After trying it out for a while today, I can recommend the Google Web Accelerator. It’s always difficult to judge how much difference these things make, but things do seem speedier, and it’s not caused any problems so far. With the storage and distributed servers they have available to them, Google have been able to take a few clever approaches to speeding up our web use…
- Fetching from a more local source – it will use servers closer to you, even if you’re getting pages from further away.
- Smarter caching – not sure to what extent they’re using the information, but Google know better than anyone else how often pages change, so they’re probable best placed to decide when to grab it from cache and when to go and refetch it.
- Fetching changed parts of pages only – since their software is running on both ends of the connection – your PC and the proxy server it fetches from – they can break pages up into parts, and only download the parts that have changed.
- Compressing pages – as above – their software at each end, so they can compress by whatever method they think best.
- Local caching – not something Google can do any better than anyone else, but they’ve certainly got the developer skills to do it as well as anyone.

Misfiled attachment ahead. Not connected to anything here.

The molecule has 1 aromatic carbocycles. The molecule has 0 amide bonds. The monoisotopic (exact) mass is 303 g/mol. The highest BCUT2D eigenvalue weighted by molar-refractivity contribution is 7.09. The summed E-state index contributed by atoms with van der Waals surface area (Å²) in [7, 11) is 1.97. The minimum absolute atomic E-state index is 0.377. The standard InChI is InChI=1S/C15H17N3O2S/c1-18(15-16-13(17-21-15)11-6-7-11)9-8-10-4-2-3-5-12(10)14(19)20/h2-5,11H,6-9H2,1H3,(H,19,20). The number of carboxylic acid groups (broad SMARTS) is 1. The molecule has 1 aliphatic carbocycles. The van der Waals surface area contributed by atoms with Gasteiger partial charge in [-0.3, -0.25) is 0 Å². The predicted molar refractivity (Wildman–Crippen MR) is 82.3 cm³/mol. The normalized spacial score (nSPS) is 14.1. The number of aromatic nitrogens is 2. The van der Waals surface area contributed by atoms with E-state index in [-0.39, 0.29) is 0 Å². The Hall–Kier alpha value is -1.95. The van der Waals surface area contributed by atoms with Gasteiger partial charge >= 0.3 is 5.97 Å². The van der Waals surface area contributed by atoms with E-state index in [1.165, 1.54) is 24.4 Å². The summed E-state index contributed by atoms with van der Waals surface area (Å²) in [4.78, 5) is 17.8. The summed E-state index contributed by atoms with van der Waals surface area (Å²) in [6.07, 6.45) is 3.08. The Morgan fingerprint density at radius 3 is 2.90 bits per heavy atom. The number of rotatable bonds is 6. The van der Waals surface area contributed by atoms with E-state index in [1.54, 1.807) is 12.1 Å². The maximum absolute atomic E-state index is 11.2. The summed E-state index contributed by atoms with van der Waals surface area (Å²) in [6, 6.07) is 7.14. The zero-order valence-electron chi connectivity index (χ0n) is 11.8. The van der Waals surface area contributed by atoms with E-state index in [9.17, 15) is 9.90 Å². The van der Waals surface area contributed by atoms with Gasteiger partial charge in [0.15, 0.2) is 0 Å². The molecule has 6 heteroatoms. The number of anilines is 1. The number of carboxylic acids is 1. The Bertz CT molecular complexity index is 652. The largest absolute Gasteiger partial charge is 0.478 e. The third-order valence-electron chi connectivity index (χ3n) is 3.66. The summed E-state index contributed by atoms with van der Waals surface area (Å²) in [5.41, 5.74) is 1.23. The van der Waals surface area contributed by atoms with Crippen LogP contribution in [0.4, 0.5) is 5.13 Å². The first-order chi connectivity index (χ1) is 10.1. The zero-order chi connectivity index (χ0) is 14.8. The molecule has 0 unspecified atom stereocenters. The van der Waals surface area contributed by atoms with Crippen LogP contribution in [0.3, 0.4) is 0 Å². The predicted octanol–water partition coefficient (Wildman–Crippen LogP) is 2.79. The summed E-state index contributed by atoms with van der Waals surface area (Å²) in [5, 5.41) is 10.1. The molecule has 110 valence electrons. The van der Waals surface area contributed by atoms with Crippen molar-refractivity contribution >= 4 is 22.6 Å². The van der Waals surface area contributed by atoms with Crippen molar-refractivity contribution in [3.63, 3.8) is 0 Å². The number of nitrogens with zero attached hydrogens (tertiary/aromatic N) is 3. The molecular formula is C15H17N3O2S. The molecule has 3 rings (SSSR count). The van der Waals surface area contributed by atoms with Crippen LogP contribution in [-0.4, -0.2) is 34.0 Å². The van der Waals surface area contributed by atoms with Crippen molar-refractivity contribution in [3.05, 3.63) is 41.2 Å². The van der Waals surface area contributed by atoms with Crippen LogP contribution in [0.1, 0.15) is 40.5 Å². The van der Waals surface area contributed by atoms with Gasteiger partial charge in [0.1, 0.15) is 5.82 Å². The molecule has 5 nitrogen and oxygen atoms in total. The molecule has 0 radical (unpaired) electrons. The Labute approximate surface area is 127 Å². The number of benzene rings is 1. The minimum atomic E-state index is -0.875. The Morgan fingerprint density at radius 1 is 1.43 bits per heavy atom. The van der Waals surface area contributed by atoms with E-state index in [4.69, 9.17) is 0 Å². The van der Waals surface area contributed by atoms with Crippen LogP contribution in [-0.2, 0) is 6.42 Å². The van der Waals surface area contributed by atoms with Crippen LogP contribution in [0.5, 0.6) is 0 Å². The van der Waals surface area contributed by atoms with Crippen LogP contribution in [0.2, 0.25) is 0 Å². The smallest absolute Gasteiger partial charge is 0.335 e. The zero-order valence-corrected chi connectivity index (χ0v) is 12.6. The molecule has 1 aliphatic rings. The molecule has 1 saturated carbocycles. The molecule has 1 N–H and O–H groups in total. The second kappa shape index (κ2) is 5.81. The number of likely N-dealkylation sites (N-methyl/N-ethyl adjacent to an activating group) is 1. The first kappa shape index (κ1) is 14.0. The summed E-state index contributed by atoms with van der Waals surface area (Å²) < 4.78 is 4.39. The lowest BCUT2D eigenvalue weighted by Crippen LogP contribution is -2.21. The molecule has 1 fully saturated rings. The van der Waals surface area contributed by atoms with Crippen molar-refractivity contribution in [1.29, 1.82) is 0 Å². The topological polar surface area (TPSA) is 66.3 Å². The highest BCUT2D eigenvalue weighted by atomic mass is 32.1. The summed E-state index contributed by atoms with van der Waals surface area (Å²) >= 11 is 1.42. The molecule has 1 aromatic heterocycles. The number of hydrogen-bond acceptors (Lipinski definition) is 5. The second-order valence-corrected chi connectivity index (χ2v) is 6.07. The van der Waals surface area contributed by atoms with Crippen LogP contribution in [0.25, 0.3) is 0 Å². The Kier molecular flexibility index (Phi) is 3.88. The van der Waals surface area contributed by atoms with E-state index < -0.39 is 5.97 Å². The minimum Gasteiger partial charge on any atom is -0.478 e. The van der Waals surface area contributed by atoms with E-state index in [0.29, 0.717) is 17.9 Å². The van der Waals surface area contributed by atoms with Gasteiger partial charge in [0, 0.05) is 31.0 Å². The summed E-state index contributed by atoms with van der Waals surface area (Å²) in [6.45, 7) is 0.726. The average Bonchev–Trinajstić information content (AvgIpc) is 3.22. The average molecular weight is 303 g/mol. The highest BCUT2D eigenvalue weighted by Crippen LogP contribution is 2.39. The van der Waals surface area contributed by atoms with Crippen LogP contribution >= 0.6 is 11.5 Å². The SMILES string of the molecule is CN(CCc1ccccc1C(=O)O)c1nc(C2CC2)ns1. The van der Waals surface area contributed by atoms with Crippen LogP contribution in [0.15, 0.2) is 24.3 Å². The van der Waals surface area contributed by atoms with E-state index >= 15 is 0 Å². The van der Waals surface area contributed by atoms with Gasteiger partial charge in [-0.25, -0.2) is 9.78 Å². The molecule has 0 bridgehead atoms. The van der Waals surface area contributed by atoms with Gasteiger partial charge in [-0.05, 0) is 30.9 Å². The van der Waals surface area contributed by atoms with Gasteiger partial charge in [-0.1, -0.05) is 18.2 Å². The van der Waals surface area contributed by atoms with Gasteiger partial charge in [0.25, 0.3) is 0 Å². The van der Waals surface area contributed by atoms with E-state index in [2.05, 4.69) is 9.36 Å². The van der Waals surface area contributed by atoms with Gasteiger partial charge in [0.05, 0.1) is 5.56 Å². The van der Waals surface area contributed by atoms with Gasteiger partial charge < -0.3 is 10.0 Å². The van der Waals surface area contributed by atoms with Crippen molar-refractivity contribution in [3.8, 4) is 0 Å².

They say you may not get much benefit on a dial up connection, but it seems to work pretty well here. Since I use this machine on GPRS quite a lot, the saving in data transfer used by compressing and only transmitting changed parts of pages could translate to real money saved – just remember to turn off prefetching if you’re in a similar situation.
Update: There’s some potential side-effects from the prefetching done by this product, discussed several places, but explained best by this article on the O’Reily Radar. I still like the product, but I’d turned off prefetching before even pointing it at the first page, and until some of this stuff is resolved, I’d recommend anyone else doing the same.